# How do you find the indefinite integral of int sqrtx/(sqrtx-3)?

Dec 4, 2016

I got:

$x + 6 \sqrt{x} + 18 \ln | \sqrt{x} - 3 | + C$

Let $u = \sqrt{x}$. Then, $\mathrm{du} = \frac{1}{2 \sqrt{x}} \mathrm{dx}$, $2 u \mathrm{du} = \mathrm{dx}$, and we have:

$\implies 2 \int {u}^{2} / \left(u - 3\right) \mathrm{du}$

By subtracting and adding $\frac{9}{u - 3}$, we take advantage of the difference of two squares, and obtain:

$\implies 2 \int \frac{{u}^{2} - 9}{u - 3} + \frac{9}{u - 3} \mathrm{du}$

$= 2 \int \frac{\left(u + 3\right) \cancel{\left(u - 3\right)}}{\cancel{u - 3}} + \frac{9}{u - 3} \mathrm{du}$

$= 2 \int u + 3 + \frac{9}{u - 3} \mathrm{du}$

$= 2 \left({u}^{2} / 2 + 3 u + 9 \ln | u - 3 |\right)$

$= {u}^{2} + 6 u + 18 \ln | u - 3 |$

But since $u = \sqrt{x}$, we un-substitute to get:

$\implies \textcolor{b l u e}{\int \frac{\sqrt{x}}{\sqrt{x} - 3} \mathrm{dx} = x + 6 \sqrt{x} + 18 \ln | \sqrt{x} - 3 | + C}$

Dec 4, 2016

$x + 6 \sqrt{x} + 18 \ln \left\mid \sqrt{x} - 3 \right\mid + C$

#### Explanation:

$I = \int \frac{\sqrt{x}}{\sqrt{x} - 3} \mathrm{dx}$

We will use the substitution $u = \sqrt{x} - 3$. This also implies that $\sqrt{x} = u + 3$, which is a substitution we will use in the numerator.

Differentiating both sides of the substitution, we see that $\mathrm{du} = \frac{1}{2 \sqrt{x}} \mathrm{dx}$, which looks (and is) a little messy. However, we can modify the integral to force this $\frac{1}{2 \sqrt{x}} \mathrm{dx}$ term to appear to our benefit!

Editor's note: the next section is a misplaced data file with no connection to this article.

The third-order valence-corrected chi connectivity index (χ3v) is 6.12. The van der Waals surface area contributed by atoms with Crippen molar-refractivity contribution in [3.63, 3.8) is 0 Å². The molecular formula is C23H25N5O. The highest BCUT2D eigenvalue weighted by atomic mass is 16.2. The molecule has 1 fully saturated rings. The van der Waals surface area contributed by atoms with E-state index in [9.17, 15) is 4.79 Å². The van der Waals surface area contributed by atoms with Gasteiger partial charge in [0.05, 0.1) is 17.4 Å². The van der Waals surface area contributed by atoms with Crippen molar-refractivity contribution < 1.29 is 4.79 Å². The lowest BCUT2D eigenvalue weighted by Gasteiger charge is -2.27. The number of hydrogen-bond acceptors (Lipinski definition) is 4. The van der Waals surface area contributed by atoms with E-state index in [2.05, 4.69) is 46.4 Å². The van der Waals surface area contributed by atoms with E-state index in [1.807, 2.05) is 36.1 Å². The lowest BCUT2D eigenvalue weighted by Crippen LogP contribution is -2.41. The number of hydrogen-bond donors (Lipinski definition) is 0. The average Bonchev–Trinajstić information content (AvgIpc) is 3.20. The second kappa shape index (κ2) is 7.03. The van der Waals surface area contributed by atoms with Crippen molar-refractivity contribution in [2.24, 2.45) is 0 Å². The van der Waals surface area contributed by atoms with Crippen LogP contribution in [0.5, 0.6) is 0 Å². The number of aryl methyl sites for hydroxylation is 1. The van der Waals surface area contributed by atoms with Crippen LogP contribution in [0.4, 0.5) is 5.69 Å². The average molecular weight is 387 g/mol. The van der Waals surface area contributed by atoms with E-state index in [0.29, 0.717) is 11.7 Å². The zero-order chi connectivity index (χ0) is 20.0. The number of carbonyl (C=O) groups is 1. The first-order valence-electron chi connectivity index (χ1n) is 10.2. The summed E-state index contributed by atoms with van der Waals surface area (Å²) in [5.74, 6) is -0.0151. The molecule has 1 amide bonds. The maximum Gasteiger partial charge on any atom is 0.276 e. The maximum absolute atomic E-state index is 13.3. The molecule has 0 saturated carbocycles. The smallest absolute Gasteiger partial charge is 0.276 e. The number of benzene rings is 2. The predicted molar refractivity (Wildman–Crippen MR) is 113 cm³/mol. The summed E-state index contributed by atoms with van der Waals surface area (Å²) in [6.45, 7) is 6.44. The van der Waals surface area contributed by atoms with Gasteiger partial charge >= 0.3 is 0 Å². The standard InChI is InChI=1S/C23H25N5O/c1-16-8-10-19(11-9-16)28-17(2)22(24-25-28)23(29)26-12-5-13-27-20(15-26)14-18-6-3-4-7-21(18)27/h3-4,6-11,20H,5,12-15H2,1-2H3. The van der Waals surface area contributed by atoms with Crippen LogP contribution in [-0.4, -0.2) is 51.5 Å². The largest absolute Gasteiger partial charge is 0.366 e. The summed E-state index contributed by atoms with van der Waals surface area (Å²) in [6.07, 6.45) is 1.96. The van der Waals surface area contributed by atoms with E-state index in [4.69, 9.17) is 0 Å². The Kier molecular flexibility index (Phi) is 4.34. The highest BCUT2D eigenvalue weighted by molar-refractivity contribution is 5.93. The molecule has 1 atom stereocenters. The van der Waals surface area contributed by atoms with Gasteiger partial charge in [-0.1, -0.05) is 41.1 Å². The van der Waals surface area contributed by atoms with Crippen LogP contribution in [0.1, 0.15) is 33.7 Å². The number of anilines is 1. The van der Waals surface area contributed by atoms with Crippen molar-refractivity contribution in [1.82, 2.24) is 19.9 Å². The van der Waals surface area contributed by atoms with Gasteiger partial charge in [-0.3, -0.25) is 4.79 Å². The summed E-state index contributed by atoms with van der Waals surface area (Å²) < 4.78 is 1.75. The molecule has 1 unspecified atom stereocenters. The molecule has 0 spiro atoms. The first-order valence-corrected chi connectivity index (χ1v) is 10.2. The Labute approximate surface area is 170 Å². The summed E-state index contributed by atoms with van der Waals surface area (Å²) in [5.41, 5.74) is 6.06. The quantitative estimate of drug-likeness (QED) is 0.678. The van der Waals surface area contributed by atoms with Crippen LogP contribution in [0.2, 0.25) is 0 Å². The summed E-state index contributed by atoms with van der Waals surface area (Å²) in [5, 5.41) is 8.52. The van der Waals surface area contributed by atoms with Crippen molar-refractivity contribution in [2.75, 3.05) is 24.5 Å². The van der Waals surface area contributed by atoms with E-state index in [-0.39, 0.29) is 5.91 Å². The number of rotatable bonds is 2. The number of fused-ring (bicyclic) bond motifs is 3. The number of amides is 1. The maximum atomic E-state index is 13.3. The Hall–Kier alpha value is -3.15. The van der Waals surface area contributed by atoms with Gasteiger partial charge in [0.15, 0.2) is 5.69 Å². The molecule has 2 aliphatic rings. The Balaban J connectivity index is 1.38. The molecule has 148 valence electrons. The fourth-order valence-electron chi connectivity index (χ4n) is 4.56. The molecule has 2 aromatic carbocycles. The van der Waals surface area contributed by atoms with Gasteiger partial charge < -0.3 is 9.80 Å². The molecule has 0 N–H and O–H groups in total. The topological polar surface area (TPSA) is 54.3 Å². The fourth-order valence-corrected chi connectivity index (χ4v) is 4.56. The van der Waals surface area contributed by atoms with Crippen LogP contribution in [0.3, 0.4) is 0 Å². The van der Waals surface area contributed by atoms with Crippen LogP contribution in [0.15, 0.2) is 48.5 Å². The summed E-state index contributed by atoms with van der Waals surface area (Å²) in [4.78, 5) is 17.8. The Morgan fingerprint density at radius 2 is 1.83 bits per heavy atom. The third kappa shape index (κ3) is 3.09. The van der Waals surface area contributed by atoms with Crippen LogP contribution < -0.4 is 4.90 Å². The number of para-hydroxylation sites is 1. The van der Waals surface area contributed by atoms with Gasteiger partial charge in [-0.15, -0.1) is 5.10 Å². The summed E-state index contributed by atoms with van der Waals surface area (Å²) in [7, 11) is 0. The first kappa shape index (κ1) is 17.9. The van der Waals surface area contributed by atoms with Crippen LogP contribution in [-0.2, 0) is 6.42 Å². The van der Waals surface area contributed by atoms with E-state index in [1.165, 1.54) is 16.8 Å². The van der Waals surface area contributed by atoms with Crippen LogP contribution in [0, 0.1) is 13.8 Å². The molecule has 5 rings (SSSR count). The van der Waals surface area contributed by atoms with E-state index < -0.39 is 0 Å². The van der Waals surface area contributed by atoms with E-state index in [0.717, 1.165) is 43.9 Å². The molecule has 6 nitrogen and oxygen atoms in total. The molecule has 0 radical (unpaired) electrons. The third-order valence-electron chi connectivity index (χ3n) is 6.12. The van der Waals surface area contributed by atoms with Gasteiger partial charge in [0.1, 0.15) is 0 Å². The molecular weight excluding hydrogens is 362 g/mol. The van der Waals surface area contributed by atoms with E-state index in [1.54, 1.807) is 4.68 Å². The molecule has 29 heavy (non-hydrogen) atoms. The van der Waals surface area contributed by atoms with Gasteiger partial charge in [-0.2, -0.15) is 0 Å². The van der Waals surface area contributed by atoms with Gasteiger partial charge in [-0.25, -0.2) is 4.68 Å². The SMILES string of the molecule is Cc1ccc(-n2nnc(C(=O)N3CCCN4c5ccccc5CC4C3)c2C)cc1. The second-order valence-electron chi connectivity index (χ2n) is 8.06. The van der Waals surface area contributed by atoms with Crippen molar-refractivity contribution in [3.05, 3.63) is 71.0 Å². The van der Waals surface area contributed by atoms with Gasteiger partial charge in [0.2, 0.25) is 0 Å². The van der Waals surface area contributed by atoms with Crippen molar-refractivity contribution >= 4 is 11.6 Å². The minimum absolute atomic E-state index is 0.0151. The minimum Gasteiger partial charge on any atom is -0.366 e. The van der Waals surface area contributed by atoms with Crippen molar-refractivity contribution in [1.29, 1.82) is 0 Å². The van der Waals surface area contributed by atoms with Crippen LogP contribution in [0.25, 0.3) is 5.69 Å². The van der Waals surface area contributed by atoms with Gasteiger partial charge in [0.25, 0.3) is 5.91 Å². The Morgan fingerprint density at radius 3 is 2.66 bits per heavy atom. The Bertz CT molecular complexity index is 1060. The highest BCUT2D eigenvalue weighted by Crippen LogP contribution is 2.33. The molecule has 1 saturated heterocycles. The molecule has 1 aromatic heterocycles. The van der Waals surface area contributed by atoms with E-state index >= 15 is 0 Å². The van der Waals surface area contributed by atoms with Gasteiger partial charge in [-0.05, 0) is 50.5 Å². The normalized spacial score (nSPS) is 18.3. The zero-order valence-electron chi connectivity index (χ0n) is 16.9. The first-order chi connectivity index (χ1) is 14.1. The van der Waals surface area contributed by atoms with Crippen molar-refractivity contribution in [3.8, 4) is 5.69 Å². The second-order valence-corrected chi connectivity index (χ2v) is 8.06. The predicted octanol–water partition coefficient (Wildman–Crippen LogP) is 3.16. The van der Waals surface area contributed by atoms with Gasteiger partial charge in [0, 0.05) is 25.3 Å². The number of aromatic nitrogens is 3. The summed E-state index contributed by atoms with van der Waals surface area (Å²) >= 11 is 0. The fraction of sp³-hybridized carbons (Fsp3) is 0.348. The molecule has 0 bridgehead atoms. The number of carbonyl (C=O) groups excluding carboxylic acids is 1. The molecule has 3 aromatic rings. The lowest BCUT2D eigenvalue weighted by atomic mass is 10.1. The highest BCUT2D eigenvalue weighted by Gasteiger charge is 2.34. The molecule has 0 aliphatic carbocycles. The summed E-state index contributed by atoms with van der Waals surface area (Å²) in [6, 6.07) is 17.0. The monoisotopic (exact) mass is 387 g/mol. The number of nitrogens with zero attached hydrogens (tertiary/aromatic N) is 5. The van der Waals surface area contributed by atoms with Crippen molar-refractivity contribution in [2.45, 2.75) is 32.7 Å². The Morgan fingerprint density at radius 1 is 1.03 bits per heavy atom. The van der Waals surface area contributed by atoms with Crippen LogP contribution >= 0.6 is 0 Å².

Since there's currently no $\frac{1}{2 \sqrt{x}}$ term present, we can multiply the integrand by $2 \sqrt{x} \frac{1}{2 \sqrt{x}}$ to have no net change.

$I = \int \frac{\sqrt{x}}{\sqrt{x} - 3} \left(2 \sqrt{x}\right) \left(\frac{1}{2 \sqrt{x}} \mathrm{dx}\right)$

$I = 2 \int \frac{\sqrt{x} \sqrt{x}}{\sqrt{x} - 3} \left(\frac{1}{2 \sqrt{x}} \mathrm{dx}\right)$

Returning to our substitutions, which we can now make more easily: we have let $\sqrt{x} - 3 = u$, and following from this $\sqrt{x} = u + 3$ and $\frac{1}{2 \sqrt{x}} \mathrm{dx} = \mathrm{du}$.

$I = 2 \int {\left(u + 3\right)}^{2} / u \mathrm{du}$

Expanding the squared term:

$I = 2 \int \frac{{u}^{2} + 6 u + 9}{u} \mathrm{du}$

Dividing through:

$I = 2 \int \left(u + 6 + \frac{9}{u}\right) \mathrm{du}$

We can write this as $3$ separate integrals (don't forget to distribute the $2$):

$I = 2 \int u + 12 \int \mathrm{du} + 18 \int \frac{1}{u} \mathrm{du}$

All of these are fairly common integrals:

$I = 2 \left({u}^{2} / 2\right) + 12 u + 18 \ln \left\mid u \right\mid + C$

From $u = \sqrt{x} - 3$ we see that:

$I = {\left(\sqrt{x} - 3\right)}^{2} + 12 \left(\sqrt{x} - 3\right) + 18 \ln \left\mid \sqrt{x} - 3 \right\mid + C$

Expanding the first two terms to simplify:

$I = \left(x - 6 \sqrt{x} + 9\right) + 12 \sqrt{x} - 36 + 18 \ln \left\mid \sqrt{x} - 3 \right\mid + C$

The two constants can merge into $C$, the all-powerful constant of integration:

$I = x + 6 \sqrt{x} + 18 \ln \left\mid \sqrt{x} - 3 \right\mid + C$